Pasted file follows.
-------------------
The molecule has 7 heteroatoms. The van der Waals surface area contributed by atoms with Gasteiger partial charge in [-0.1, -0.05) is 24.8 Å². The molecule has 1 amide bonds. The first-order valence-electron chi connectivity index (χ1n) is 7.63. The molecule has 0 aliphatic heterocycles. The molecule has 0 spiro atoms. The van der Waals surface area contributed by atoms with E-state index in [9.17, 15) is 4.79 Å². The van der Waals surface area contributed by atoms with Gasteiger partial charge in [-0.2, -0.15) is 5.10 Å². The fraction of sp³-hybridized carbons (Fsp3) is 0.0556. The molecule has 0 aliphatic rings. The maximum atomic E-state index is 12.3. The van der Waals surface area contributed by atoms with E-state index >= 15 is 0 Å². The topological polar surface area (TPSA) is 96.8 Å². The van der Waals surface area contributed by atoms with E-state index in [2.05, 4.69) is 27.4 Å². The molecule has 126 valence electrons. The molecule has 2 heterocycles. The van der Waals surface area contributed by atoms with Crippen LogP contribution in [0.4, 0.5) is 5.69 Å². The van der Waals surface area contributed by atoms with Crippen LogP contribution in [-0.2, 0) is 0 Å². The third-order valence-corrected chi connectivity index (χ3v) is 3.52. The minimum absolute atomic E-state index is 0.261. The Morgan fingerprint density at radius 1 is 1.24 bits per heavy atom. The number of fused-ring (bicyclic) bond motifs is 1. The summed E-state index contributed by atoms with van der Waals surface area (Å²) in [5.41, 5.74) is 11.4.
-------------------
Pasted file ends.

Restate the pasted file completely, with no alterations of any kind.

The molecule has 7 heteroatoms. The van der Waals surface area contributed by atoms with Gasteiger partial charge in [-0.1, -0.05) is 24.8 Å². The molecule has 1 amide bonds. The first-order valence-electron chi connectivity index (χ1n) is 7.63. The molecule has 0 aliphatic heterocycles. The molecule has 0 spiro atoms. The van der Waals surface area contributed by atoms with E-state index in [9.17, 15) is 4.79 Å². The van der Waals surface area contributed by atoms with Gasteiger partial charge in [-0.2, -0.15) is 5.10 Å². The fraction of sp³-hybridized carbons (Fsp3) is 0.0556. The molecule has 0 aliphatic rings. The maximum atomic E-state index is 12.3. The van der Waals surface area contributed by atoms with E-state index >= 15 is 0 Å². The topological polar surface area (TPSA) is 96.8 Å². The van der Waals surface area contributed by atoms with E-state index in [2.05, 4.69) is 27.4 Å². The molecule has 126 valence electrons. The molecule has 2 heterocycles. The van der Waals surface area contributed by atoms with Crippen LogP contribution in [0.4, 0.5) is 5.69 Å². The van der Waals surface area contributed by atoms with Crippen LogP contribution in [-0.2, 0) is 0 Å². The third-order valence-corrected chi connectivity index (χ3v) is 3.52. The minimum absolute atomic E-state index is 0.261. The Morgan fingerprint density at radius 1 is 1.24 bits per heavy atom. The number of fused-ring (bicyclic) bond motifs is 1. The summed E-state index contributed by atoms with van der Waals surface area (Å²) in [5.41, 5.74) is 11.4.